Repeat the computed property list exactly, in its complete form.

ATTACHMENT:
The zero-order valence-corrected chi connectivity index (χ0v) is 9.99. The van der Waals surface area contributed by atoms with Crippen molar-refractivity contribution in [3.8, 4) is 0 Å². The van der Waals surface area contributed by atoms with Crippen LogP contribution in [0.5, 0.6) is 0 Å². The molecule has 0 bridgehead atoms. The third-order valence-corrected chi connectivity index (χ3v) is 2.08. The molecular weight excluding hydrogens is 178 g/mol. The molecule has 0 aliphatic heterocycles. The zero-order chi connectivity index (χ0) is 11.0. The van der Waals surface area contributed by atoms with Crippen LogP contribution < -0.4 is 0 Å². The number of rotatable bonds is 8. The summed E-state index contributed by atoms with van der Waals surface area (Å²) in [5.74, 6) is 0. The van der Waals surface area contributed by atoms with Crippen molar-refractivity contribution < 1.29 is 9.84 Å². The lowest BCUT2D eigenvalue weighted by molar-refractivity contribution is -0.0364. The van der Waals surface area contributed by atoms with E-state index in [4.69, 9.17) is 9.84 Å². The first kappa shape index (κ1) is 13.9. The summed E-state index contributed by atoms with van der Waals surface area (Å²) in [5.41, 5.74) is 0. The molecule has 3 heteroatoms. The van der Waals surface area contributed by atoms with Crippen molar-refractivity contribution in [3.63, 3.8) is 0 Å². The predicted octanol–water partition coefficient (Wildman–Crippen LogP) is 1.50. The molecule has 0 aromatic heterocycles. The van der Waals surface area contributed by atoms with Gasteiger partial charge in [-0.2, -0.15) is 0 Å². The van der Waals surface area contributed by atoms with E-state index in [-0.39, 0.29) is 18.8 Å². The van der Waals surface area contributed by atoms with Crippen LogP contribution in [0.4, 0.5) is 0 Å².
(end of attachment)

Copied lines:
The zero-order valence-corrected chi connectivity index (χ0v) is 9.99. The van der Waals surface area contributed by atoms with Crippen molar-refractivity contribution in [3.8, 4) is 0 Å². The van der Waals surface area contributed by atoms with Crippen LogP contribution in [0.5, 0.6) is 0 Å². The molecule has 0 bridgehead atoms. The third-order valence-corrected chi connectivity index (χ3v) is 2.08. The molecular weight excluding hydrogens is 178 g/mol. The molecule has 0 aliphatic heterocycles. The zero-order chi connectivity index (χ0) is 11.0. The van der Waals surface area contributed by atoms with Crippen LogP contribution < -0.4 is 0 Å². The number of rotatable bonds is 8. The summed E-state index contributed by atoms with van der Waals surface area (Å²) in [5.74, 6) is 0. The van der Waals surface area contributed by atoms with Crippen molar-refractivity contribution < 1.29 is 9.84 Å². The lowest BCUT2D eigenvalue weighted by molar-refractivity contribution is -0.0364. The van der Waals surface area contributed by atoms with E-state index in [4.69, 9.17) is 9.84 Å². The first kappa shape index (κ1) is 13.9. The summed E-state index contributed by atoms with van der Waals surface area (Å²) in [5.41, 5.74) is 0. The molecule has 3 heteroatoms. The van der Waals surface area contributed by atoms with Crippen molar-refractivity contribution in [3.63, 3.8) is 0 Å². The predicted octanol–water partition coefficient (Wildman–Crippen LogP) is 1.50. The molecule has 0 aromatic heterocycles. The van der Waals surface area contributed by atoms with Gasteiger partial charge in [-0.2, -0.15) is 0 Å². The van der Waals surface area contributed by atoms with E-state index in [-0.39, 0.29) is 18.8 Å². The van der Waals surface area contributed by atoms with Crippen LogP contribution in [0.4, 0.5) is 0 Å².